Cycling for the most part lies in the intersection – the proverbial grey zone – of energy systems. Unlike other endurance sports, a racing cyclist spends large amounts of time at lower heart-rate zones, before explosions at the extreme high end. Their are obvious exceptions, depending on course, rider, and whether the race is a multi-stage tour or a one-day event.
Mountain stage intensities vary depending on riders, but the average heart-rate zone would be aerobic threshold (AT) or higher for the climbs, and less than 50 per cent while descending (with exceptions).
Breakaways, on the contrary, tend to place a rider at or just below their AT for many hours at a time. This scenario wouldn’t allow for any fat-derived energy unless the cyclist had trained their body to be capable of processing fat into energy at AT heart-rates, which hasn’t yet been documented as possible.
Considering this, cycling is unlike the comparable ultra-marathons of running, for example, which are generally competed at below AT, but for much longer periods of time. Instead, the cyclist’s physiology must be prepared for shorter stints below AT intensity as well as random bouts above.
So what about becoming lean? This year Vicenzo Nibali’s Astana team publicly attacked his flabby belly before the Tour de France that he dominated. He was heckled as being fat in the Criterium du Dauphine weeks before the Tour, and once leaning up pre-Tour he was quoted as having said he simply stopped eating desserts and reduced his pasta quota.
This to me, seems a hilariously simple response, quintessential of Italy’s fortified food traditions. How he actually reduced his calorie intake while completing his hardest training of the year baffles me. Two possible answers are he either replaced such calories with fats, proteins, or wine, or perhaps he is a liar.
I don’t care, I just think the general traditionalist mentality of burning fat is flawed within the cycling world.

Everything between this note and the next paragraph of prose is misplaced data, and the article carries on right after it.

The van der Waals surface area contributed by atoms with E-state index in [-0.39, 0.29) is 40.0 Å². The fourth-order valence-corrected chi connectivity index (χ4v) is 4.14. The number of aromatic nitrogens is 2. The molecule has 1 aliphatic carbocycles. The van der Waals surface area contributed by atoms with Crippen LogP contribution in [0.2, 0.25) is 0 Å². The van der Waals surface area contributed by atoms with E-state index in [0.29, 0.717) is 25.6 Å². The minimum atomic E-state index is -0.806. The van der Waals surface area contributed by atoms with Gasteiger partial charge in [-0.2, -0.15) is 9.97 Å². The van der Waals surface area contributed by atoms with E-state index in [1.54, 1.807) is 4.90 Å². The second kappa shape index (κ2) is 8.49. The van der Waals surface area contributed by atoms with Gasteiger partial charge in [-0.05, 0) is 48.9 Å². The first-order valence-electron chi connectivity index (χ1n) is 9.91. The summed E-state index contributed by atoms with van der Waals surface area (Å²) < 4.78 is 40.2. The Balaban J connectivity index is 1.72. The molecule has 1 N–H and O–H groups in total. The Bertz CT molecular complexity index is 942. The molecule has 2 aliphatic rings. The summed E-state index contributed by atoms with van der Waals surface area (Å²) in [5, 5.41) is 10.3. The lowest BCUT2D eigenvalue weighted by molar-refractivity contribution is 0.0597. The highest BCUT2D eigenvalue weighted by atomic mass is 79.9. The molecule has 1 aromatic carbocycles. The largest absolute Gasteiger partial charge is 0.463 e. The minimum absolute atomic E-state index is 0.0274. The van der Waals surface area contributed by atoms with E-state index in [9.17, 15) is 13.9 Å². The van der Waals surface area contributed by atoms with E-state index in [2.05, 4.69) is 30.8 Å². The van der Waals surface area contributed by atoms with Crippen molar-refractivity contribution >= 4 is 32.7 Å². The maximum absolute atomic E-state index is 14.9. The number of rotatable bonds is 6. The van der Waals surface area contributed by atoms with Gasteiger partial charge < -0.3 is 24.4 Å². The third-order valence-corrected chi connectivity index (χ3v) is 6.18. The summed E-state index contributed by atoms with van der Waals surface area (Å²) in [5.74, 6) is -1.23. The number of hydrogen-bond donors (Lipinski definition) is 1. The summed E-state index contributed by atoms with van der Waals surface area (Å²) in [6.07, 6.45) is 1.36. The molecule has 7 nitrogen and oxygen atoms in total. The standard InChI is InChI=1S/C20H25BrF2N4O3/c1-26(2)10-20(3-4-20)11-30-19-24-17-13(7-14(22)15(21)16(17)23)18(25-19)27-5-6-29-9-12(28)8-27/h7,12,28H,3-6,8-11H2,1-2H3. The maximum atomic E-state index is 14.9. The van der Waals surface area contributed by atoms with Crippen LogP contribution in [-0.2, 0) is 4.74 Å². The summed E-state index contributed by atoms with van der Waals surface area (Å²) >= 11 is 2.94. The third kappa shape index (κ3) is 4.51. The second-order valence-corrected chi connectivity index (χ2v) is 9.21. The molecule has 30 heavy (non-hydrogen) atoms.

To burn fat, many mainstream coaches will advocate occasional days of staying in ‘the fat burning zone’ to ‘lean up’. This is the heart-rate zone where your body derives the highest proportion of its energy from fat. The catch is you’re still actually burning more fat at heart-rates above this glorified zone, it’s just the ratio of the sourced energy is leaning in favour of carbohydrates.
On top of this, the muscle damage and fatigue the body endures from higher heart-rates correlates to higher fat-burning as a part of the recovery process (through required energy consumption). It’s also important to remember that cholesterols exist in all cells, so the right fats (like the examples mentioned above) too play a part in muscle recovery.
So what’s the take-home message? Metabolic flexibility. The potential to allow the cyclist to improve their body’s efficiency at burning fat, and burn more fat at higher heart-rates.
As the cyclist trains their body via intermittent carbohydrate starvation to derive more energy from fats, this metabolic training takes place. The cyclist will therefore not only lean-up but theoretically rely less on the body’s glycogen stores at lower heart-rates, saving the precious calories for moments deep in the ‘hurt station’.
As Ernest Shackleton lived on mostly seal blubber for months on end, it appears we might just be able to follow in his foot steps (without the constipation) if we keep our heart-rates below paramount.